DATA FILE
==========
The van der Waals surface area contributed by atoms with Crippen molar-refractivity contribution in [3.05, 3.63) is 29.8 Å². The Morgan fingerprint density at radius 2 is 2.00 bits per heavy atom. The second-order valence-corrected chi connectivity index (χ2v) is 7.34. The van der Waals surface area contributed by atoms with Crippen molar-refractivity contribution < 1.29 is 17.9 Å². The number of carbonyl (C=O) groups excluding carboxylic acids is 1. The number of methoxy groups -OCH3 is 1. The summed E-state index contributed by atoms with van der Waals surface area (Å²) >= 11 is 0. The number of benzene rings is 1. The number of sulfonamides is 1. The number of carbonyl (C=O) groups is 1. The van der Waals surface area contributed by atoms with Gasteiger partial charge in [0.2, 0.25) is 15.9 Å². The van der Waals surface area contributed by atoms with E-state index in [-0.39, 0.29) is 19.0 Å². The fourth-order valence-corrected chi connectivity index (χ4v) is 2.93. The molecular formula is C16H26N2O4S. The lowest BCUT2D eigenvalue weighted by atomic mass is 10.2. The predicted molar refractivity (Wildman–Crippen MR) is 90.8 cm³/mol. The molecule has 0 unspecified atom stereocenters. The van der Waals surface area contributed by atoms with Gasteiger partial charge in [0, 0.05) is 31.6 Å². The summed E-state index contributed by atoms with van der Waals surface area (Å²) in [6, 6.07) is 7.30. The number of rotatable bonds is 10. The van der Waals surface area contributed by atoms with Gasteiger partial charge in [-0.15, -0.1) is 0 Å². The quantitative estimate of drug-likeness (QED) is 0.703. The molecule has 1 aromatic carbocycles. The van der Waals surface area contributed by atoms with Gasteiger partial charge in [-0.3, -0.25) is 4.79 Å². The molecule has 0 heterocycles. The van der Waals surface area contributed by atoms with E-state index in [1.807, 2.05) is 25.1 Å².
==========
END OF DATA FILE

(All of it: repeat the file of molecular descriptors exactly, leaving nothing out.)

The van der Waals surface area contributed by atoms with Crippen molar-refractivity contribution in [3.05, 3.63) is 29.8 Å². The Morgan fingerprint density at radius 2 is 2.00 bits per heavy atom. The second-order valence-corrected chi connectivity index (χ2v) is 7.34. The van der Waals surface area contributed by atoms with Crippen molar-refractivity contribution < 1.29 is 17.9 Å². The number of carbonyl (C=O) groups excluding carboxylic acids is 1. The number of methoxy groups -OCH3 is 1. The summed E-state index contributed by atoms with van der Waals surface area (Å²) >= 11 is 0. The number of benzene rings is 1. The number of sulfonamides is 1. The number of carbonyl (C=O) groups is 1. The van der Waals surface area contributed by atoms with Gasteiger partial charge in [0.2, 0.25) is 15.9 Å². The van der Waals surface area contributed by atoms with E-state index in [-0.39, 0.29) is 19.0 Å². The fourth-order valence-corrected chi connectivity index (χ4v) is 2.93. The molecular formula is C16H26N2O4S. The lowest BCUT2D eigenvalue weighted by atomic mass is 10.2. The predicted molar refractivity (Wildman–Crippen MR) is 90.8 cm³/mol. The molecule has 0 unspecified atom stereocenters. The van der Waals surface area contributed by atoms with Gasteiger partial charge in [0, 0.05) is 31.6 Å². The summed E-state index contributed by atoms with van der Waals surface area (Å²) in [6, 6.07) is 7.30. The number of rotatable bonds is 10. The van der Waals surface area contributed by atoms with Gasteiger partial charge in [-0.15, -0.1) is 0 Å². The quantitative estimate of drug-likeness (QED) is 0.703. The molecule has 1 aromatic carbocycles. The van der Waals surface area contributed by atoms with Gasteiger partial charge in [-0.3, -0.25) is 4.79 Å². The molecule has 0 heterocycles. The van der Waals surface area contributed by atoms with E-state index in [1.807, 2.05) is 25.1 Å².